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  1. Epistemic dilemmas and rational indeterminacy.Nick Leonard - 2020 - Philosophical Studies 177 (3):573-596.
    This paper is about epistemic dilemmas, i.e., cases in which one is doomed to have a doxastic attitude that is rationally impermissible no matter what. My aim is to develop and defend a position according to which there can be genuine rational indeterminacy; that is, it can be indeterminate which principles of rationality one should satisfy and thus indeterminate which doxastic attitudes one is permitted or required to have. I am going to argue that this view can resolve epistemic dilemmas (...)
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  • Belief and rational indeterminacy.Nick Leonard - 2021 - Synthese 199 (5-6):13523-13542.
    This paper is about an anti-expertise paradox that arises because of self-referential sentences like: = I do not believe that is true. The first aim is to motivate, develop, and defend a novel view of epistemic rationality according to which there can be genuine rational indeterminacy, i.e., it can be indeterminate which doxastic states an agent is rationally permitted or required to have. The second aim is to show how this view can provide a solution to this paradox while also (...)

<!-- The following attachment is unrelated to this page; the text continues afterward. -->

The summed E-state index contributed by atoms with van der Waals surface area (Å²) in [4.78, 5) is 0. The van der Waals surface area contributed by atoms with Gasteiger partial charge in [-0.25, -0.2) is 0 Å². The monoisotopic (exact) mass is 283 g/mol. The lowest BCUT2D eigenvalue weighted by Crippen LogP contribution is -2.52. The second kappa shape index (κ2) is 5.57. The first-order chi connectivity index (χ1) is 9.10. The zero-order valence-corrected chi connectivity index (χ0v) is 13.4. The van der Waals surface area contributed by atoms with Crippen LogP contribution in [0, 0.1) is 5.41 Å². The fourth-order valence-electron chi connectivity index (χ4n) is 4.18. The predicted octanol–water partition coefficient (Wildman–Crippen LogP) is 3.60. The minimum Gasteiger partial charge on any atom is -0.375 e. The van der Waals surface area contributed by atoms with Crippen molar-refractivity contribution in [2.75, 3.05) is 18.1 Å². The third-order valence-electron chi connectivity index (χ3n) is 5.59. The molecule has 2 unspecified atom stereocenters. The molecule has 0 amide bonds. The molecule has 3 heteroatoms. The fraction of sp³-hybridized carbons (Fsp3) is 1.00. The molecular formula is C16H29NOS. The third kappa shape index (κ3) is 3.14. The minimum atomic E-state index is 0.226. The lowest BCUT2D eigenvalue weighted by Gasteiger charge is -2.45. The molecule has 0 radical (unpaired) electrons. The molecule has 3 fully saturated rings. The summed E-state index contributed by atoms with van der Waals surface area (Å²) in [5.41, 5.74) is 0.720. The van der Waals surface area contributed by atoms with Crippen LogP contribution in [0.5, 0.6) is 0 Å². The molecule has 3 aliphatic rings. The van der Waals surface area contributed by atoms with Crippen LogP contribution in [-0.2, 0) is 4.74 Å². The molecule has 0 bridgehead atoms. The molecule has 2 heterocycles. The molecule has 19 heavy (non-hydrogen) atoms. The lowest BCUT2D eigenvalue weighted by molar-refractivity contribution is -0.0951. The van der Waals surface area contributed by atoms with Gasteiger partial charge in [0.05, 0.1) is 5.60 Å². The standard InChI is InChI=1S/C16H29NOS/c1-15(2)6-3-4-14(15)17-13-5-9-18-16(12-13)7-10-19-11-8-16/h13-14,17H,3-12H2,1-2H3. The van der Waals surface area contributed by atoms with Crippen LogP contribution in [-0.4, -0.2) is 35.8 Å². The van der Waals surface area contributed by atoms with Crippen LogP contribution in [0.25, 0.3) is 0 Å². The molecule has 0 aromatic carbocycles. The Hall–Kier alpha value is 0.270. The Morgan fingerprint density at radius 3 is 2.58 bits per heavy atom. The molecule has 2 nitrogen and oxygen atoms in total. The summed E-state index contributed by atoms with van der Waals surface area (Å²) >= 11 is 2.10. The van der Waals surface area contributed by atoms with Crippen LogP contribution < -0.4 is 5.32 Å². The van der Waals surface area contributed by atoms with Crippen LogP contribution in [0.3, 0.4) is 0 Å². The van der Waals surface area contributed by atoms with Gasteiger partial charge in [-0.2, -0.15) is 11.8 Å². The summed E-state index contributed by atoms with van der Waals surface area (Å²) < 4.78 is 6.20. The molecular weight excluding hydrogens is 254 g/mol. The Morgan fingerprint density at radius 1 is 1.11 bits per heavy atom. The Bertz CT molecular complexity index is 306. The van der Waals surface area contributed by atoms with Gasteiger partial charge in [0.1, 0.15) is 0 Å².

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  • The Case for Comparability.Cian Dorr, Jacob M. Nebel & Jake Zuehl - forthcoming - Noûs.
    We argue that all gradable expressions in natural language obey a principle that we call Comparability: if x and y are both F to some degree, then either x is at least as F as y or y is at least as F as x. This principle has been widely rejected among philosophers, especially by ethicists, and its falsity has been claimed to have important normative implications. We argue that Comparability is needed to explain the goodness of several patterns of (...)
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  • Consequences of Comparability.Cian Dorr, Jacob M. Nebel & Jake Zuehl - 2021 - Philosophical Perspectives 35 (1):70-98.
    We defend three controversial claims about preference, credence, and choice. First, all agents (not just rational ones) have complete preferences. Second, all agents (again, not just rational ones) have real-valued credences in every proposition in which they are confident to any degree. Third, there is almost always some unique thing we ought to do, want, or believe.
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  • Hard Choices.Ruth Chang - 2017 - Journal of the American Philosophical Association 3 (1):1-21.
    What makes a choice hard? I discuss and criticize three common answers and then make a proposal of my own. Paradigmatic hard choices are not hard because of our ignorance, the incommensurability of values, or the incomparability of the alternatives. They are hard because the alternatives are on a par; they are comparable, but one is not better than the other, and yet nor are they equally good. So understood, hard choices open up a new way of thinking about what (...)
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